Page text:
We were out long before dawn, driving the few miles to our rendezvous at Fox House, where we would meet our companions. With Sheffield behind us, we saw the sun rise above the distant horizon and watched its soft gold suffuse the sky of the city below as the car climbed the road to the moor. We were taking our little company to a high place to watch the dawn… yet we had already seen the sun rise in splendour.
Gathering our companions and blessing the fact that they had all risen so early to share the birth of a new day with us, we headed out to Higger Tor, the highest point in the area and an intriguing place in its own right. The views from there are spectacular…and have the added advantage of being only a few minutes walk from the narrow road that winds its way across the moor.
Our timing was perfect. We reached the top with just a few moments to catch our breath before gathered to greet the sun, with a chant that echoed back across millennia to ancient Egypt. The sun’s timing was prefect too, but then, it always it… it is we who rise too late. Climbing above the hills beneath which the city sleeps, the solar disc crested the horizon as the final chants rang out and bathed the world in gold.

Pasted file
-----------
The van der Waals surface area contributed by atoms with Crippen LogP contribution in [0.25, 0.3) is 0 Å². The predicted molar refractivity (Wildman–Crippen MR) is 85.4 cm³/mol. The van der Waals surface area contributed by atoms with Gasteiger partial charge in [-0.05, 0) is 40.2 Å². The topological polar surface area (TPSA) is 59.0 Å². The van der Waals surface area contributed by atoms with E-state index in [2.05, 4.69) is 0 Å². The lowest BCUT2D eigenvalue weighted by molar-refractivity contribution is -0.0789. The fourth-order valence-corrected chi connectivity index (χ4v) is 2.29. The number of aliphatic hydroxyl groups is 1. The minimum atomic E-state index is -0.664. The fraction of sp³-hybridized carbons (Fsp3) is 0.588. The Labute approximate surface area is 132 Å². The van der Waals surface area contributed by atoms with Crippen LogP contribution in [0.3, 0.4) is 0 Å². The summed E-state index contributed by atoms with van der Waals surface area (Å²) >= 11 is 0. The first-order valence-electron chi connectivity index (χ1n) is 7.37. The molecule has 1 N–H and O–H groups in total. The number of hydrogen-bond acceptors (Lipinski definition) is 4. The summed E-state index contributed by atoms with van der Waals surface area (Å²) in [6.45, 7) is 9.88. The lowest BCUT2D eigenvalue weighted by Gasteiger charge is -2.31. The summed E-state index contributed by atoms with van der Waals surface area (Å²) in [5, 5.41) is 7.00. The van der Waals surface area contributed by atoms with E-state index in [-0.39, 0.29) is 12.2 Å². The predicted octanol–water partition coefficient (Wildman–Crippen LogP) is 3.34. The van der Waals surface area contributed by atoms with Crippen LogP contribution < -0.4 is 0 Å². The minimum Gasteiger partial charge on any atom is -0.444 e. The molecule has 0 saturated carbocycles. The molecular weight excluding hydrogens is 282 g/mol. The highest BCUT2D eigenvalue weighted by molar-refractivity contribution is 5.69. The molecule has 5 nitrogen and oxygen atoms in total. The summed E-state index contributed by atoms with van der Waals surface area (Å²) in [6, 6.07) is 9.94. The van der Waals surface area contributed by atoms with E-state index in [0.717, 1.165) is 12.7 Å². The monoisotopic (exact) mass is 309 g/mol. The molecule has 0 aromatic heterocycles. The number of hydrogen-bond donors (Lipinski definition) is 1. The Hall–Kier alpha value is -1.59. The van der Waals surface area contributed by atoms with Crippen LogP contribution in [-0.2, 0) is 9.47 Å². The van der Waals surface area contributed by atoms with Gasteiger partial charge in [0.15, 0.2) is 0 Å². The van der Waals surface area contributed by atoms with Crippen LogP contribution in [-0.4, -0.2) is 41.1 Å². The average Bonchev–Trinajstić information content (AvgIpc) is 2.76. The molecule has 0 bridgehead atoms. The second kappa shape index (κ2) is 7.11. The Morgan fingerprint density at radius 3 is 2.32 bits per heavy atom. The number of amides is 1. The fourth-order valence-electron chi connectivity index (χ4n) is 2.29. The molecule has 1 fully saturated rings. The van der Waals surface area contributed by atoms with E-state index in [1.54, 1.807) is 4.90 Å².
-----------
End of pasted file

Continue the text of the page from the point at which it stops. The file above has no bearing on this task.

The photographer at the other end of the plateau must have wondered what on earth was going on…or maybe he, who rises early to catch the first rays of the golden hour, understood. We did get the impression that our presence was less than welcome…and we can understand that too; these early morning moments are special and seem, somehow, very personal. It is as if, standing face to face with the sun, the world falls away and you come face to face with great Nature… and the Source of that great outpouring of life that stands behind her. True awe is not something we feel in our workaday lives as a rule, yet the miracle of a perfect sunrise reminds you of more than beauty.
Deep shadows and gilded mist make these first moments of the day magical. We wandered across the top of the plateau, looking out over the valley below and far across to the distant peaks, each with their own stories and legends to tell. You are around 1500 feet above sea level here and birds fly beneath you, skimming the early mist as seagulls skim the sea.
The mysterious shape of Carl Wark was wreathed in swirling shapes, shifting and changing as if the spirits of the place had taken the morning mists to clothe their essence and make it visible, just for a moment, as the mistwraiths danced. From here the scale of the immense wall built across the hillfort thousands of years ago is made clear and the relationship between the two sites is both evident and full of unanswered questions.
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